First Volume of Blackwell-Bristol Lectures Published
We are delighted to announce the publication of the first volume in the Blackwell-Bristol Lectures on Greece, Rome and the Classical Tradition, Danielle S. Allen's Why Plato Wrote, based on the lectures she gave in Bristol in 2008. Pre-publication comments on the book by leading scholars on the subject include "a deep and original work of scholarship, a model of how the history of political philosophy should be studied, and a pleasure to read" and "Danielle Allen gives us Plato for the twenty-first century... Compelling reading for anyone who cares passionately about philosophy, politics, or classical Greece". To mark the inauguration of the series, Professor Allen will be joining the Classics & Ancient History research seminar on February 15th to participate in a discussion of her work; this will be followed by a wine reception sponsored by the Institute. If you would like to attend, please contact the Deputy Director, Professor Neville Morley (contact details) or the seminar organiser, Dr Ellen O'Gorman (contact details).
Thanks to the generosity of Mr Andrew Thornhill QC and The A.G. Leventis Foundation, the Institute is delighted to welcome Dr Jessica Priestley as the new Thornhill-Leventis Fellow in Greek Studies. The position attracted applications from all over the world, and the Institute is proud to be able to support the work of one of the most promising young classical scholars as she embarks on an academic career. Further information about Dr Priestley's research interests can be found on the Fellows page. For the first time, the duties of this Fellowship include a specific requirement to develop outreach events and activities, to take the work of the Institute out to schools and the general public.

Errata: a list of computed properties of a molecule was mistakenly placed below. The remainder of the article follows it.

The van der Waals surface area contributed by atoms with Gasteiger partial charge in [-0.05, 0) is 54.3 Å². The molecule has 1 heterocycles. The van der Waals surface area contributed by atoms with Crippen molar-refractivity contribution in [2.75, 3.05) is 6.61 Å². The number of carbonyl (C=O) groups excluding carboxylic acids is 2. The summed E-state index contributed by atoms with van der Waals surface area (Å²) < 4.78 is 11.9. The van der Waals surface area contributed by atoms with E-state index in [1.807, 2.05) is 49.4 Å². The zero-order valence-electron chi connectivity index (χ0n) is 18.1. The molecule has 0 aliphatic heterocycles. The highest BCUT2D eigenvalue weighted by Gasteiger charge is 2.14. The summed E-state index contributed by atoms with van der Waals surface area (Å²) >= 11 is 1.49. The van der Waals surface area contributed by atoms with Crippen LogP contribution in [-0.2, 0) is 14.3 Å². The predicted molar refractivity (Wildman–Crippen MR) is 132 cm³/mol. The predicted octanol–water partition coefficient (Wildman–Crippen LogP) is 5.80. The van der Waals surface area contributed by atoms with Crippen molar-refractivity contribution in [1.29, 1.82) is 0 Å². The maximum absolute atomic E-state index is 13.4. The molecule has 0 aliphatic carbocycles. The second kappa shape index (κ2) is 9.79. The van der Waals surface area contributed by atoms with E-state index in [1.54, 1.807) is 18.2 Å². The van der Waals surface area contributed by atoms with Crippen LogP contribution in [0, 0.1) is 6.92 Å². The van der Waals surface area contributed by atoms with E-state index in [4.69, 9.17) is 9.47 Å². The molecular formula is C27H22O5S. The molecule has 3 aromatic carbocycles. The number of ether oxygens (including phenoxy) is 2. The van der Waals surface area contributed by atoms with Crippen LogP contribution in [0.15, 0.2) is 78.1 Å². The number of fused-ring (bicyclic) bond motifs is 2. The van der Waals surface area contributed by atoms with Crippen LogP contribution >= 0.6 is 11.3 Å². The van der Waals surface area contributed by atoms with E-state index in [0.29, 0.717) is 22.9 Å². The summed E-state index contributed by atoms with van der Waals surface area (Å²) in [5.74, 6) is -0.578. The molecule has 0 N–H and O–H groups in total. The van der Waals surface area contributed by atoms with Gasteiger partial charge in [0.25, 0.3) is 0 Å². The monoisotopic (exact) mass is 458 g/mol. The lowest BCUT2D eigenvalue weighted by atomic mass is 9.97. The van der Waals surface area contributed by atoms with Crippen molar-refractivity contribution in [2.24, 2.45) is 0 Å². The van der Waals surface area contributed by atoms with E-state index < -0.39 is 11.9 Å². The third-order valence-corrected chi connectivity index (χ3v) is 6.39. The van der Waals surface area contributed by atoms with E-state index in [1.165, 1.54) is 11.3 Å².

Stavros Niarchos Foundation Postgraduate Studentship Awarded
The Stavros Niarchos Foundation (www.SNF.org) has pledged us its largest grant to the University to date, which has funded the three-year Stavros Niarchos Foundation PhD Scholarship. The scholarship has been awarded to an exceptionally talented scholar, James McDermott, whose proposed work on the influence of the idea of Sparta on the thought of Renaissance French philosopher Michel de Montaigne promises to be both fascinating and in keeping with the emphasis placed upon the reception of classical culture by the Institute. Further, the Foundation has once again funded an Administrator for the Institute, a role that has proved absolutely vital to our success in a variety of ways.